July 4, 2012KR OnlineReview

Aspen and Plastic: Adam Fell’s I Am Not a Pioneer

H_NGM_N Press, 2011. 100 pages. $14.95.

I Am Not a PioneerMuch might be made of the paralepsis in the title of Adam Fell’s debut poetry collection, I Am Not a Pioneer. The rhetorical device, invoked subversively by Roman orators who wouldn’t mention the shortcomings of their opponents, is a slippery kin of irony, expressly presenting what a speaker is ostensibly rejecting. Here, however, the declaration is balanced by a tug of sincerity. The title is bold yet vulnerable—a possible response to insecurity or an accusation. A sentence-long, first-person lyrical title can set up a guarded intimacy between reader and writer, eliminating the fallacy of a voiceless poetry, while leaving a sense of discernment for the reader. See also, for instance, Rankine’s Don’t Let Me Be Lonely, Spahr’s Fuck You–Aloha–I Love You, or Ondaatje’s There’s a Trick With a Knife I’m Learning to Do.

Perhaps just a little might be made of the uncanny sentence of the author’s name: Adam fell. It’s a familiar Biblical phrase that neatly summons twin themes of desire and consequence. But this syntactical coincidence also suggests another motif that twines through I Am Not a Pioneer. The book is an obsessive inventory of naming—of “our foragings, our longings and dusks”—in describing the landscape of the rustbelt Midwest (53). The poems document the quiet majesty in an environment spiritually and ecologically in decline.

It’s a topic that might be dealt with roughly, with a mechanized aesthetic or industrial, cacophonic sounds. But although the landscape that Fell covers is littered with unholy objects, frostbitten fields, and cast-offs from late-stage capitalism, the naming is accomplished delicately, with as much consideration, perhaps, as the Other Adam, entrusted with naming all the animals in the Other Garden. Through this delicacy, I Am Not a Pioneer illustrates the power of language to beautify objects and the ability for nuanced description to create a new reality.

The poem “A Man Who Does Not Want to be Identified Nor Explain His Situation Sits Down” observes the mind’s relentless ability to catalog, with “life still in even the retina’s last feeding.” Fell builds a colorless scene that becomes luminous with sonic resonance, as the poem continues:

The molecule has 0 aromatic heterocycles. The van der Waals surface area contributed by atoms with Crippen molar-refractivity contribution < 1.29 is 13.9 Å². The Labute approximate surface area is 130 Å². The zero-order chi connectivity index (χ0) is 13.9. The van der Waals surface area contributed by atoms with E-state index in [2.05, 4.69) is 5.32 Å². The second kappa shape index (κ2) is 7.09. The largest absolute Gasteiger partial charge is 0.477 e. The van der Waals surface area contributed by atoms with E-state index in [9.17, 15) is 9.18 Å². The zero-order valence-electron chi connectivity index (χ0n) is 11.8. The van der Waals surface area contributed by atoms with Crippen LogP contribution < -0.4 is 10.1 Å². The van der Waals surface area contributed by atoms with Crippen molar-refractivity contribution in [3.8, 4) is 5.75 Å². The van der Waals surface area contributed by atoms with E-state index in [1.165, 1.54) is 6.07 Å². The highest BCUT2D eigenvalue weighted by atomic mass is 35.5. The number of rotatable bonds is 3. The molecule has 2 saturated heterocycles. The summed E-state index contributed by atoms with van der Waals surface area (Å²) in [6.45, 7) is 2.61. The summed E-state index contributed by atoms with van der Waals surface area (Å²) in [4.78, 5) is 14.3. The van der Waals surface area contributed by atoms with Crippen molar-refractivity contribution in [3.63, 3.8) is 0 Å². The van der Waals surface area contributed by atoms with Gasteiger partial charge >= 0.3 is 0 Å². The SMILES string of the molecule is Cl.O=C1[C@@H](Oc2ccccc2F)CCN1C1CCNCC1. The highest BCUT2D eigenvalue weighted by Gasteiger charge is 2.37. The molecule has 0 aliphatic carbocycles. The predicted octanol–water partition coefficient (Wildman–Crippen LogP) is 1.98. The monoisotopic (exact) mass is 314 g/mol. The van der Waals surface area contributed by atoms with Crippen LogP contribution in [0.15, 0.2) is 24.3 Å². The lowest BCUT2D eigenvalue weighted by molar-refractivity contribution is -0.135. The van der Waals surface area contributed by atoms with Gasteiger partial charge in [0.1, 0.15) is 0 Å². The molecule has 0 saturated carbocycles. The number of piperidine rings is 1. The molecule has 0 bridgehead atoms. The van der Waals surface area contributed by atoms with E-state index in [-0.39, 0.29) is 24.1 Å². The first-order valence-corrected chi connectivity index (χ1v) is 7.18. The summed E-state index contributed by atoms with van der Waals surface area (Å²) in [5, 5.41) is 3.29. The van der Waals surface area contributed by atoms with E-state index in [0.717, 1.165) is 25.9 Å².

An empty Doritos bag uncrumples
itself against the sandstone.

Empty plastic bottles bright
inside with beads of condensation.

I hear the mass of fir and aspen
incessant behind me. (26)

Elegant diction, steady rhythms, and gentle alliteration may be surprising in a scene littered with litter. “Sandstone,” “fir,” “aspen,” and “beads” mingle with “plastic” and a “Doritos bag.” This mix of registers parallels the actual experience of seeing—a unique verisimilitude in imagery. While these poems stop short of casting a redemptive light on nature, the juxtaposition of grungy wreckage with startling poetic beauty conveys a subtle optimism. Discarded garbage bags are not blemishes on the landscape when conceived of as “unfurled and chirring” (22). Details are rendered with mellifluence and keenness, heedless to the hierarchy of so-called poetic subjects.

While physical detritus functions like kudzu in the poems, so too do unruly human emotions. Fell is, of course, not a pioneer of the well-tread trails through nostalgia and longing in poetry, but his unique imagery makes them feel fresh for the reader. In “Balance,” Fell introduces unexpected insight by telescoping through an interior:

I’ve spent my winter filling the rooms of this house
with mobiles, ferns, the restorations of prairies.

You wouldn’t believe what my heart smells like right now (46)

The heart’s scent is a characteristically idiosyncratic descriptive detail. Fell often wrangles unlike objects, including diverse poetic forms—a quiz-as-poem, a survey, and an epistle laced with redactions—with a commitment to imaginative collisions that acutely expresses a coherent gestalt, “a restoration of prairies” made available through sharp observations of the mundane, the beaten, and the forgotten.

The title of the book both presents and answers a question. We are not pioneers in a new territory. We are, on the contrary, inheritors of an environmental and linguistic legacy; it’s our ability to freshly observe and document that adds a frontier to our experience. As Fell writes in “Makeshift Memorial”:

But barely is sufficient in a moving world.

It is all I can do to keep from burring softly
to the hems of their coats, reminding them
that the lake is never still below the ice (83)

The humming below the seemingly-frozen surface can only “barely” be heard above the din. I Am Not a Pioneer documents such moments, fixated on the disordered beauty moving beneath the ice, reminding us to be open to these moving details.

Erika Jo Brown is from New York. Her chapbook, What a Lark!, was published by Further Adventures Press in 2011. Her poems can be found or are forthcoming in publications including Spork, Transom, Humble Humdrum Cotton Frock, and Forklift, Ohio.